Used cameras don’t generally “go bad.” There are amazing deals to be had on places like eBay and B&H Photo Video.

On eBay, you can purchase used cameras from private sellers and get great deals. Just make sure they have 100% stellar feedback ratings so you know you’re not getting swindled. But I’ve purchased several used cameras and lenses off of eBay with zero bad experiences.

B&H Photo Video has a Used department where they sell “demonstration” cameras and other cameras they collect. Being one of the world’s most respected camera stores, you can buy with confidence from them knowing that their used equipment has been vetted. I’ve also purchased a number of used pieces of camera gear from them with no regrets.

Or rent

If you’re on the fence about whether or not you need the old camera model or the new one, just rent the old camera, or rent both, to see how they work for you.

Places like BorrowLenses will rent cameras and lenses to you for as long as you want for great prices.

Stay out of debt

Digital photography can become very expensive, especially if you’re listening to the camera marketers and YouTube talking heads.

Debt is a very serious problem, and spending unnecessary money on the most expensive camera can make it your problem if you’re not paying cash for it.

This means you’ll have to work harder and longer to pay it off, taking away opportunities for you to use the camera.

Spend your money on a trip

Buy the cheaper camera and spend the savings differential on a fun trip.

What good is a great camera if you can no longer afford to travel because you spent all of your money on the camera?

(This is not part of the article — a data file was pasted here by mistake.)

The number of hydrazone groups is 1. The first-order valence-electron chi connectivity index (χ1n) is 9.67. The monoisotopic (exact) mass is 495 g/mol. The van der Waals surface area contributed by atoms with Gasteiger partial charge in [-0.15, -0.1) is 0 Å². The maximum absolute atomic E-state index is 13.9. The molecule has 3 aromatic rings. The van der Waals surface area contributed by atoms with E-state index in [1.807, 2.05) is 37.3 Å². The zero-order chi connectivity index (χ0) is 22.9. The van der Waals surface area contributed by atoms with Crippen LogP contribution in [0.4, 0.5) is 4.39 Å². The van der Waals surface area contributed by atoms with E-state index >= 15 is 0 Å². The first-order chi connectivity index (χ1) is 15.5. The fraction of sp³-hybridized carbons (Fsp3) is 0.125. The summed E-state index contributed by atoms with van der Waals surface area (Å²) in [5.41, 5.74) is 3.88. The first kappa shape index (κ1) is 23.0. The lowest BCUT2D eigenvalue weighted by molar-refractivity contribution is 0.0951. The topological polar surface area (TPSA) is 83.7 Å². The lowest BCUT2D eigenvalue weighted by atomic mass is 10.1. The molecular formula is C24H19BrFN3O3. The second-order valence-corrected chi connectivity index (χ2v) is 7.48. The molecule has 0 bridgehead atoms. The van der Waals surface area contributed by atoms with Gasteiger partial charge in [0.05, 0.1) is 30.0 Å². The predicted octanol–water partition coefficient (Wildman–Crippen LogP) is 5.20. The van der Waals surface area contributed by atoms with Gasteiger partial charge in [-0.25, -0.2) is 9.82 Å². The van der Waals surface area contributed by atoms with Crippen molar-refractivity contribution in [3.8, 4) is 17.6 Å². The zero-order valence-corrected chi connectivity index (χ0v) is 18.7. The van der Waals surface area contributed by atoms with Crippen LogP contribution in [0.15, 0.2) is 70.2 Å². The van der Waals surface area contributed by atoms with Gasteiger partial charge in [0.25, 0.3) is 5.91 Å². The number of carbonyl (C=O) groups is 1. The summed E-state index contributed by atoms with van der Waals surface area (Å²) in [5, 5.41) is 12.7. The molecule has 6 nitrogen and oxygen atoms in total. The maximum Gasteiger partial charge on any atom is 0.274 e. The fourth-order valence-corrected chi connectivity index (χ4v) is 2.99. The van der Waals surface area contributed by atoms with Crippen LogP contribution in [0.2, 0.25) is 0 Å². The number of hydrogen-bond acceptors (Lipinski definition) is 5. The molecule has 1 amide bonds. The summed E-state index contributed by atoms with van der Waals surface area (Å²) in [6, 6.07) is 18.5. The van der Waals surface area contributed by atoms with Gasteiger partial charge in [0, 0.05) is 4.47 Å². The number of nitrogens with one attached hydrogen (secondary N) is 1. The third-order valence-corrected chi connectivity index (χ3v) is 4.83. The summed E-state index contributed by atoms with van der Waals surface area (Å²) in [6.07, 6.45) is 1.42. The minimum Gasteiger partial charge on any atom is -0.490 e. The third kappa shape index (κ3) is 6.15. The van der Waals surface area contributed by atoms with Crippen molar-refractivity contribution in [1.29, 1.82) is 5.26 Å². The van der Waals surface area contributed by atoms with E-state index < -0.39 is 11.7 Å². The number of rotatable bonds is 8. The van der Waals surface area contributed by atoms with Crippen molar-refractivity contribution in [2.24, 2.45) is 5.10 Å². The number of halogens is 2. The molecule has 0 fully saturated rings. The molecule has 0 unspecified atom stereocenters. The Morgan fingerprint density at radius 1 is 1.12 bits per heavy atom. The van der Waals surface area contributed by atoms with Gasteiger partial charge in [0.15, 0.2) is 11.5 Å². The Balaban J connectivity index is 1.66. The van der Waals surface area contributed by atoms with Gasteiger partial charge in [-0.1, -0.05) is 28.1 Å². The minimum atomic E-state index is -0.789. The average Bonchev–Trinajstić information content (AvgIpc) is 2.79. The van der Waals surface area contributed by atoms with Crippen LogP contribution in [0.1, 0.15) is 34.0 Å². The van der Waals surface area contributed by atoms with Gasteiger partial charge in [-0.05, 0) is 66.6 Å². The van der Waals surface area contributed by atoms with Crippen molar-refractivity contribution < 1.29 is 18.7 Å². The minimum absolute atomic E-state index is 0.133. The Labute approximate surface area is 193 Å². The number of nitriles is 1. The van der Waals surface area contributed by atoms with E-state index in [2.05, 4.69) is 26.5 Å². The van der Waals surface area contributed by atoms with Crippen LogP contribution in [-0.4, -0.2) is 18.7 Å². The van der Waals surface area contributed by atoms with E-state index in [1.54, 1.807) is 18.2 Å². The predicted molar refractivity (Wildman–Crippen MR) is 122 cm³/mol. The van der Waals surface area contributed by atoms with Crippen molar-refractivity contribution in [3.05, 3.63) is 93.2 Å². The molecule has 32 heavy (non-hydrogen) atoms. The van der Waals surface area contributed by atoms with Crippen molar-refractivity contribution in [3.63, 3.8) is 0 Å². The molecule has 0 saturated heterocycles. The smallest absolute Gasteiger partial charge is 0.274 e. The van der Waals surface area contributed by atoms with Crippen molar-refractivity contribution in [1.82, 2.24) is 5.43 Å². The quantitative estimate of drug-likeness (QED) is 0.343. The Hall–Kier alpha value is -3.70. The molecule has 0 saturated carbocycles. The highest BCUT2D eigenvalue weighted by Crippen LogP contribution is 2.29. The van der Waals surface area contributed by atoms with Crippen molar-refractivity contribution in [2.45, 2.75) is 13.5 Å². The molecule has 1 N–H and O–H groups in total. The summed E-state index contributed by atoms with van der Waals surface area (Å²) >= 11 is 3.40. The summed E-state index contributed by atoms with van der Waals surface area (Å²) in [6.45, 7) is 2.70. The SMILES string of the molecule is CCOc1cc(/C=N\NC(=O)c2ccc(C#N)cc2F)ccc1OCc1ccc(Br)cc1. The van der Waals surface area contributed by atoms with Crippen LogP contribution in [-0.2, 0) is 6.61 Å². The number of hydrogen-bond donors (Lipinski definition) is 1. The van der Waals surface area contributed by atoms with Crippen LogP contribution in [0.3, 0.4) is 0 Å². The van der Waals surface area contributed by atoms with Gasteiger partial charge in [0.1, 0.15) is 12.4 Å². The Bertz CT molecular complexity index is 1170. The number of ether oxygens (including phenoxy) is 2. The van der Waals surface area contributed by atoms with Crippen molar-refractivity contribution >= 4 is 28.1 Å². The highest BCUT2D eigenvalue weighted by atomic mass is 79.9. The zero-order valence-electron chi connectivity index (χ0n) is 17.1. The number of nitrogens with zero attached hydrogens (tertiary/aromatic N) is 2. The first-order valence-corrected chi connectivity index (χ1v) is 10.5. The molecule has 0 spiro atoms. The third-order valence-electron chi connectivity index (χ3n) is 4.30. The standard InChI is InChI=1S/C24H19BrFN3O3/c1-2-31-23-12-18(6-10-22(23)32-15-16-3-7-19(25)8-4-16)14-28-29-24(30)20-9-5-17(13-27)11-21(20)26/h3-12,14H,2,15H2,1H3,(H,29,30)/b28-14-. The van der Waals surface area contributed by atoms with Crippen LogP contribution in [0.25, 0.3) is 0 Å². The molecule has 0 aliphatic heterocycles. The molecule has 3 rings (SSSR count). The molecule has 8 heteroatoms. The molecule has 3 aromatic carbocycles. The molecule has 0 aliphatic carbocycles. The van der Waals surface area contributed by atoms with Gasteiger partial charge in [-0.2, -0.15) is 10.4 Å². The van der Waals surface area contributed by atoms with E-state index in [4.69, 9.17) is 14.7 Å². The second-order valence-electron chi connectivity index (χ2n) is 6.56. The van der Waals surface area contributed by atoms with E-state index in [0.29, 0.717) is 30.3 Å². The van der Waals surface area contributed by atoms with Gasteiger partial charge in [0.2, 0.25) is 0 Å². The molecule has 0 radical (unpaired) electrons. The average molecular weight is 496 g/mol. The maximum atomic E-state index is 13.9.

Wouldn’t you rather be able to take last year’s camera somewhere cool than not be able to go anywhere at all with this year’s camera?

And guess what, no one looking at your images will know the difference or care that you used last year’s camera.

Spend your money on education

You can teach yourself photography, but that’s no substitute for having a teacher or mentor. These people usually come at a cost, but you’ll get much more out of it than watching YouTube videos.

Having an actual teacher gives you a two-way educational relationship, rather than the one-way relationship you get out of YouTube videos and photography books.

Ideas for getting a real photography education:

  • Class at local community college
  • Private photography lessons
  • Photography workshops
  • Online courses

Shameless plug for my online photography courses.

Lenses. It’s all about lenses.

Spend your money on quality lenses instead of the new camera, if you want or have an interchangeable-lens system.

The light has to go through your lens first, before getting to the camera, right? So why would you skimp on this, the first link in the chain? A camera is only as good as the lens in front of it.